Patriots Point Naval & Maritime Museum
Patriots Point Naval & Maritime Museum
Laffey’s Command Center (Radar and Sonar)
This is a Mark 9 depth charge on the Laffey. It doesn’t look much like the cannisters you see in the movies.
As much as I love nautical history and have made it a point to tour any and all marine vessels that I come across, I’d never managed to step foot on an aircraft carrier. Nor, for that matter, had I ever been on a destroyer. And so at Patriots Point Naval & Maritime Museum I was finally able to visit both plus far more than I’d ever expected. In addition to the destroyer USS Laffey, the aircraft carrier USS Yorktown, and the diesel-powered submarine USS Clamagore, there is also the Medal of Honor Museum on the Yorktown’s hanger deck and the Vietnam Experience near the museum’s entrance.
Touring this museum is not for the faint of heart. If you want to see everything, plan on taking six to eight hours. I went everywhere I could and even by skipping most of the various videos scattered about, it still took me about six hours. If you have any health problems, especially those affected by climbing up and down ladders and stairs, or you have a fear of enclosed places, this is not the museum for you. Also, if you don’t like heat, go during the fall or winter. It was in the upper 90s the day I went with a heat index of 105 degrees, and the majority of what you tour is not air conditioned.
My three traveling companions and I started our tour on the Laffey, which was commissioned on February 8, 1944, in honor of the previous destroyer that bore that name that had sunk on November 13, 1942, during the Battle of Guadalcanal. The name Laffey was in honor of Seaman Bartlett Laffey, who earned the Medal of Honor during the Civil War. After her shakedown cruise, the replacement Laffey escorted a shipping convoy to England, then stuck around to support the D-Day invasion. In July she headed back to the mainland United States where she was given a brief overhaul.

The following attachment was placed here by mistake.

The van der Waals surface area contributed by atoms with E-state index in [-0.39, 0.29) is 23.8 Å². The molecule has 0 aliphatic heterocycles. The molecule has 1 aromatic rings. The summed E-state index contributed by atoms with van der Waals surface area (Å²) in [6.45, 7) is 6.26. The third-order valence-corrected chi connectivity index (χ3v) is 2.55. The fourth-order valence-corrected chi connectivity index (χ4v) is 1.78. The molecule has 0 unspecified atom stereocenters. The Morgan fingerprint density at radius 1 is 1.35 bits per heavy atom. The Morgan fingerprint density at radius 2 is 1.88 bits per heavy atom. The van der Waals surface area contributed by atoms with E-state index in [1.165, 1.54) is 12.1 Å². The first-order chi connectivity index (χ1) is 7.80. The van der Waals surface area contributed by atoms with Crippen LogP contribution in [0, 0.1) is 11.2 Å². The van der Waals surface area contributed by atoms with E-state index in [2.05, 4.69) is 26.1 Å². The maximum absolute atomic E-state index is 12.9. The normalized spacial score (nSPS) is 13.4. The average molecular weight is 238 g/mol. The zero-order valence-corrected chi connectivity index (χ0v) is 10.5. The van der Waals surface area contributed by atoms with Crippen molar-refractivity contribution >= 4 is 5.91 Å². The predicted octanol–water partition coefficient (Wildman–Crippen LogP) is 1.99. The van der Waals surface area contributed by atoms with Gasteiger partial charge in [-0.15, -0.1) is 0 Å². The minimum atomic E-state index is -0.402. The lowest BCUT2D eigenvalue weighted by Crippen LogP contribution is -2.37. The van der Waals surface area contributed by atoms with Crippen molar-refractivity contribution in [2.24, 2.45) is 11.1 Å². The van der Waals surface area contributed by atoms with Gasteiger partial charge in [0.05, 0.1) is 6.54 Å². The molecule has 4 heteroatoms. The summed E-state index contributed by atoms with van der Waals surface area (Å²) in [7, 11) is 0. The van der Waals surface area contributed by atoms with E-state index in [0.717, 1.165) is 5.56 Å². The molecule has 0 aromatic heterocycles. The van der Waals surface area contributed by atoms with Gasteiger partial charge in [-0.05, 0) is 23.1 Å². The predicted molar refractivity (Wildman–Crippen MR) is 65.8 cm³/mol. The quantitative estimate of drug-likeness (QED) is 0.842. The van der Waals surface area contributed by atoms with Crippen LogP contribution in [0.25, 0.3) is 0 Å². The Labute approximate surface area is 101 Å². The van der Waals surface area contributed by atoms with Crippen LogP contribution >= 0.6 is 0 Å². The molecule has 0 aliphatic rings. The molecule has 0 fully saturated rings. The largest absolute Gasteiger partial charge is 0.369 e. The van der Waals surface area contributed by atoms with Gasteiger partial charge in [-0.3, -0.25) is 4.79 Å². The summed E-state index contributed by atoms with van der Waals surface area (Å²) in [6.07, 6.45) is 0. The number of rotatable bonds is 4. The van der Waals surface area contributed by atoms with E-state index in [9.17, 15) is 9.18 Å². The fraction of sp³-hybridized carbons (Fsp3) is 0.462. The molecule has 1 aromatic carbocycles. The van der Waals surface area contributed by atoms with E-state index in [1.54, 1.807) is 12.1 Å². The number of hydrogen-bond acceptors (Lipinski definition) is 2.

From there she sailed to the Pacific, arriving at Pearl Harbor on September 18, 1944, at which she received a dazzle paint scheme designed to make it harder for submarines to get an accurate range on her. (An aside: I’ve never seen a World War II movie with ships using this form of camouflage, and if anyone knows of one, please let me know.) On April 16, 1945, while serving on radar picket duty off Okinawa, the Laffey showed her stuff. A massive twenty-two Japanese bombers and kamikazes attacked her that day, and of those, three bombs and five kamikazes hit her, killing thirty-two and wounding seventy-one crewmen. Despite the damage, she stayed afloat and became known as “the ship that would not die.” Repaired, she returned to active service until being put into reserve in 1947. Brought back for the Korean War, she stayed in active service until her final decommission in 1975.
The Laffey had two rotating 5-inch duel turret guns—one fore and one aft—that fired 38 caliber rounds. It was into the aft gun that my traveling companions entered right after boarding. Within we experienced an interactive simulation of the aforementioned kamikaze attack that included video, crew voices, sound effects, and shaking to give us an idea of what Okinawa was like. Sadly, the turret was hit during that battle and several members of the gun’s crew died.
What made this anti-aircraft gun particularly effective was something no other nation at the time had: computer-assisted aiming. This came from the Mark I built by the Ford Instrument Company. When installed in 1944, this analog computer cost $75,000. It resided in control room below deck that had three stations, one for elevation, one for bearing, and one for range. It was with the assistance of this machine that the Laffey shot down almost half the aircraft that attacked her at Okinawa.
With most of the destroyer open to the public, it doesn’t take long to appreciate just how dexterous the crew had to be to negotiate the ship’s cramped ladders, especially during a rough sea or while under attack. One information sign noted that before the Laffey’s class of destroyer—the Allen Sumner—was introduced, sailors on American destroyers going fore to aft could not get from one end to the other without having to go outside at some point, which, during rough seas, sometimes resulted in men being washed overboard while going to their duty stations.